Date of Award


Degree Name

Doctor of Philosophy



First Advisor

Douglas A. Johnson, Ph.D.

Second Advisor

Heather McGee, Ph.D.

Third Advisor

Alyce Dickinson, Ph.D.

Fourth Advisor

Gregory S. Smith, Ph.D.


Bonus, goals, incentives, pay systems, piece-rate, tiered goals


The purpose of this study was to compare the performance of participants under three pay systems when all were given five tiered goals. Seventy-one undergraduate students were randomly assigned to receive either fixed pay, base pay with bonuses, or piece-rate pay. Over the course of six 45-minute sessions, one of which served as a covariate, participants engaged in a computerized simulated medical record data entry task. The primary dependent variable was the average number of correctly completed medical records per session. An increasing relationship was expected to be found between the three groups with respect to the number of correctly completed records, with the fixed pay group performing the worst and the piece-rate pay group performing the best. The results of a rank-based ANCOVA monotone analysis were inconsistent with this hypothesis. A one-factor ANCOVA showed that, while the fixed pay group performed significantly worse than both the base pay with bonuses group and the piece-rate pay group, the latter two groups were not significantly different from one another. These results partially replicated those of Ramos (2020), in which piece-rate pay with tiered goals outperformed fixed pay with tiered goals. The results also indicated that base pay with bonuses, when paired with tiered goals, may result in performance on par (or perhaps even better) than those of piece-rate pay with tiered goals. Finally, a comparison was made between task performance in a laboratory setting (Ramos, 2020) and in a remote setting (this study), finding that the latter resulted in significantly lower performance for both fixed pay with tiered goals and piece-rate pay with tiered goals. However, there were some methodological differences between the two studies which present some confounds that will require further research to truly make the comparison.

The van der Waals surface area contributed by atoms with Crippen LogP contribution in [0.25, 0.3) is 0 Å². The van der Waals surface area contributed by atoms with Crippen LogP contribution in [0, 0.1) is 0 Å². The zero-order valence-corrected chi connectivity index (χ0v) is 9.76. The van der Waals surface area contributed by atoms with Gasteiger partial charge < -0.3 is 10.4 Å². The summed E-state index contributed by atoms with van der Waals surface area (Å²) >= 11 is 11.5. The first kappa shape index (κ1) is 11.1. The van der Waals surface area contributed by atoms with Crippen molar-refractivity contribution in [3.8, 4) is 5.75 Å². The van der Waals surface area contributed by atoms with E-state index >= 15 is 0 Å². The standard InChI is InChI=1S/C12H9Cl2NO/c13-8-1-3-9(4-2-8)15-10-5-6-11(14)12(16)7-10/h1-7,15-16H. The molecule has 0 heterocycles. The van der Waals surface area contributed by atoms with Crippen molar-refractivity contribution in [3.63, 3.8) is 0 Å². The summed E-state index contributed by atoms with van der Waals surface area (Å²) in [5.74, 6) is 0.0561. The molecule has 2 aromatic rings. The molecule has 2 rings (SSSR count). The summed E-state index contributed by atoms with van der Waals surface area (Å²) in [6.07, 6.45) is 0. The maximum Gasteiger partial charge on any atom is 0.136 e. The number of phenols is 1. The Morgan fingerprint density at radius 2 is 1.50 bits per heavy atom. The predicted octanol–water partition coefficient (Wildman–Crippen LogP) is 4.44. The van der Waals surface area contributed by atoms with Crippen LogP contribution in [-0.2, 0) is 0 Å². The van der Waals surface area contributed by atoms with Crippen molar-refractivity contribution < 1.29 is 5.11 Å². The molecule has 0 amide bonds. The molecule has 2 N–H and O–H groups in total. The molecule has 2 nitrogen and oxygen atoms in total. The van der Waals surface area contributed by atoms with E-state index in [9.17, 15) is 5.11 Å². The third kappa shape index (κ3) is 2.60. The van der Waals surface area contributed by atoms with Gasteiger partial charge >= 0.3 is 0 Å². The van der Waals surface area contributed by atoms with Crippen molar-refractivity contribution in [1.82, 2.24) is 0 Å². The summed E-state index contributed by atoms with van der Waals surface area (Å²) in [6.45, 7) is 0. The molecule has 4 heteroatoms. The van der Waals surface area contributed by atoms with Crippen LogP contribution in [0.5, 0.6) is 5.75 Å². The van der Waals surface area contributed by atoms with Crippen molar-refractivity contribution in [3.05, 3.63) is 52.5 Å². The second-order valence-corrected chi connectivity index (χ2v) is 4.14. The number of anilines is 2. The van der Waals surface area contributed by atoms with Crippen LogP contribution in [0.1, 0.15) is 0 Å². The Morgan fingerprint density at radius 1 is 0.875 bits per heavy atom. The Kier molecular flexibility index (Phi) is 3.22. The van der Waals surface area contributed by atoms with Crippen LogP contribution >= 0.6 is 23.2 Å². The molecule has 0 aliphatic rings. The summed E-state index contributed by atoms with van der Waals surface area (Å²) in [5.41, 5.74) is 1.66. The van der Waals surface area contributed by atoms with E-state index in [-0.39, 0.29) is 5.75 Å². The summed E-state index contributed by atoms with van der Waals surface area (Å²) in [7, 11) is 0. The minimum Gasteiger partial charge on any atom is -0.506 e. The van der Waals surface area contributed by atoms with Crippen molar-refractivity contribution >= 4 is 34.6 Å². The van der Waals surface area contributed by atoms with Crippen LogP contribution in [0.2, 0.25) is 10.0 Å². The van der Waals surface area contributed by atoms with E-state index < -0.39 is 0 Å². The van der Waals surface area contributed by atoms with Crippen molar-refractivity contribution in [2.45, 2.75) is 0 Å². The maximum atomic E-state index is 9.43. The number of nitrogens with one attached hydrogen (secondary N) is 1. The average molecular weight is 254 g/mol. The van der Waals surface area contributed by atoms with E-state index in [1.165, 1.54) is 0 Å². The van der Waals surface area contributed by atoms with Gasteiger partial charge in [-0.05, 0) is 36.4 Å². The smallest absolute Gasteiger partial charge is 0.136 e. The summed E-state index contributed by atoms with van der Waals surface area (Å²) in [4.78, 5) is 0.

Access Setting

Dissertation-Open Access